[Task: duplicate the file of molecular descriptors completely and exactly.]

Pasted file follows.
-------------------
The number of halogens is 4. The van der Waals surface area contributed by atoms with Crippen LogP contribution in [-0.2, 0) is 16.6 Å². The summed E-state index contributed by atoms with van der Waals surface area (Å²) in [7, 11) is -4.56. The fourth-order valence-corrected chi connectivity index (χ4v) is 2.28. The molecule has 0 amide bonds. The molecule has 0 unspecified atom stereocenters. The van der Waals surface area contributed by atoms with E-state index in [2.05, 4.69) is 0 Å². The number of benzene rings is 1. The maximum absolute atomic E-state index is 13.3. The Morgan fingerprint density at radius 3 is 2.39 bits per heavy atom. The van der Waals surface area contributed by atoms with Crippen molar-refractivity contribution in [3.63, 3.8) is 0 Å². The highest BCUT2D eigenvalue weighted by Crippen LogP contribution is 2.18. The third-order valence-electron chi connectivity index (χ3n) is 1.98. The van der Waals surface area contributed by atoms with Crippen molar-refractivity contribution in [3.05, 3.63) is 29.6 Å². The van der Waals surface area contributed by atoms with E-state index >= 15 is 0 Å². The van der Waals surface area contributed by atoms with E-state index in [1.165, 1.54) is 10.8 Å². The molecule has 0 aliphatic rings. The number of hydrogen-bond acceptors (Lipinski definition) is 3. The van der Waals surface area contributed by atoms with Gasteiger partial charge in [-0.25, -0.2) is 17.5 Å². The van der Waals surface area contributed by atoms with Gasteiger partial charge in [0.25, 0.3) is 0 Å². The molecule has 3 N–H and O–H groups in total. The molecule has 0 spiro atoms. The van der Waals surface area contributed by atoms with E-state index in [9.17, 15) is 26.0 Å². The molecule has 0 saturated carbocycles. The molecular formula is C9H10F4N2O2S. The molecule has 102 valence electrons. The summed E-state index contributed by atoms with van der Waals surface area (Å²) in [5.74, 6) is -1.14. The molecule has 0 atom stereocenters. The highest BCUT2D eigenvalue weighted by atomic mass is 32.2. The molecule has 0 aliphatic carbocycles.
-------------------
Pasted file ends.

The number of halogens is 4. The van der Waals surface area contributed by atoms with Crippen LogP contribution in [-0.2, 0) is 16.6 Å². The summed E-state index contributed by atoms with van der Waals surface area (Å²) in [7, 11) is -4.56. The fourth-order valence-corrected chi connectivity index (χ4v) is 2.28. The molecule has 0 amide bonds. The molecule has 0 unspecified atom stereocenters. The van der Waals surface area contributed by atoms with E-state index in [2.05, 4.69) is 0 Å². The number of benzene rings is 1. The maximum absolute atomic E-state index is 13.3. The Morgan fingerprint density at radius 3 is 2.39 bits per heavy atom. The van der Waals surface area contributed by atoms with Crippen molar-refractivity contribution in [3.63, 3.8) is 0 Å². The highest BCUT2D eigenvalue weighted by Crippen LogP contribution is 2.18. The third-order valence-electron chi connectivity index (χ3n) is 1.98. The van der Waals surface area contributed by atoms with Crippen molar-refractivity contribution in [3.05, 3.63) is 29.6 Å². The van der Waals surface area contributed by atoms with E-state index >= 15 is 0 Å². The van der Waals surface area contributed by atoms with E-state index in [1.165, 1.54) is 10.8 Å². The molecule has 0 aliphatic rings. The number of hydrogen-bond acceptors (Lipinski definition) is 3. The van der Waals surface area contributed by atoms with Gasteiger partial charge in [-0.25, -0.2) is 17.5 Å². The van der Waals surface area contributed by atoms with Gasteiger partial charge in [0.25, 0.3) is 0 Å². The molecule has 3 N–H and O–H groups in total. The molecule has 0 spiro atoms. The van der Waals surface area contributed by atoms with E-state index in [9.17, 15) is 26.0 Å². The molecule has 0 saturated carbocycles. The molecular formula is C9H10F4N2O2S. The molecule has 102 valence electrons. The summed E-state index contributed by atoms with van der Waals surface area (Å²) in [5.74, 6) is -1.14. The molecule has 0 atom stereocenters. The highest BCUT2D eigenvalue weighted by atomic mass is 32.2. The molecule has 0 aliphatic carbocycles.